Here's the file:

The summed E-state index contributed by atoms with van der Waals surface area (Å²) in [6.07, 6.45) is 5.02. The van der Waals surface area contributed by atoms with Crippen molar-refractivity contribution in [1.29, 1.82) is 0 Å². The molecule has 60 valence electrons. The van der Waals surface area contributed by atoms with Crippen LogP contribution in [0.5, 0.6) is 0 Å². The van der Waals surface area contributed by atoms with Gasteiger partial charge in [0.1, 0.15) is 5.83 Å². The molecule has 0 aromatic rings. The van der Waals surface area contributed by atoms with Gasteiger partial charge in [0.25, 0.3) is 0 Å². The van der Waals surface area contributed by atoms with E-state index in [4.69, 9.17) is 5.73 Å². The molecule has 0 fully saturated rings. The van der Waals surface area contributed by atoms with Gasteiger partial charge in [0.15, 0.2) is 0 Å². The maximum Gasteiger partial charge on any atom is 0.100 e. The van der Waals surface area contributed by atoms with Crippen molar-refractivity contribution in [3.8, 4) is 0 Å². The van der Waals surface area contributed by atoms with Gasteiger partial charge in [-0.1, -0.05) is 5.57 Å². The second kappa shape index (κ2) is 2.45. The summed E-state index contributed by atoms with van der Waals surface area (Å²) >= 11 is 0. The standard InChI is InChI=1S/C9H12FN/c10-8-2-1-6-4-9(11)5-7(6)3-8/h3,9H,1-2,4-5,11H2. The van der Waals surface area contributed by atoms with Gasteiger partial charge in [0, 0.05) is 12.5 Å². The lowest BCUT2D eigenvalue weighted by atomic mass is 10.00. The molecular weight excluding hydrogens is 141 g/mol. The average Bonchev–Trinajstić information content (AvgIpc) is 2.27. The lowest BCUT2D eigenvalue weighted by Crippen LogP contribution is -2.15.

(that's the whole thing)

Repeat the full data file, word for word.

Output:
The summed E-state index contributed by atoms with van der Waals surface area (Å²) in [6.07, 6.45) is 5.02. The van der Waals surface area contributed by atoms with Crippen molar-refractivity contribution in [1.29, 1.82) is 0 Å². The molecule has 60 valence electrons. The van der Waals surface area contributed by atoms with Crippen LogP contribution in [0.5, 0.6) is 0 Å². The van der Waals surface area contributed by atoms with Gasteiger partial charge in [0.1, 0.15) is 5.83 Å². The molecule has 0 aromatic rings. The van der Waals surface area contributed by atoms with Gasteiger partial charge in [0.25, 0.3) is 0 Å². The van der Waals surface area contributed by atoms with E-state index in [4.69, 9.17) is 5.73 Å². The molecule has 0 fully saturated rings. The van der Waals surface area contributed by atoms with Gasteiger partial charge in [0.15, 0.2) is 0 Å². The maximum Gasteiger partial charge on any atom is 0.100 e. The van der Waals surface area contributed by atoms with Crippen molar-refractivity contribution in [3.8, 4) is 0 Å². The van der Waals surface area contributed by atoms with Gasteiger partial charge in [-0.1, -0.05) is 5.57 Å². The second kappa shape index (κ2) is 2.45. The summed E-state index contributed by atoms with van der Waals surface area (Å²) >= 11 is 0. The standard InChI is InChI=1S/C9H12FN/c10-8-2-1-6-4-9(11)5-7(6)3-8/h3,9H,1-2,4-5,11H2. The van der Waals surface area contributed by atoms with Gasteiger partial charge in [0, 0.05) is 12.5 Å². The lowest BCUT2D eigenvalue weighted by atomic mass is 10.00. The molecular weight excluding hydrogens is 141 g/mol. The average Bonchev–Trinajstić information content (AvgIpc) is 2.27. The lowest BCUT2D eigenvalue weighted by Crippen LogP contribution is -2.15.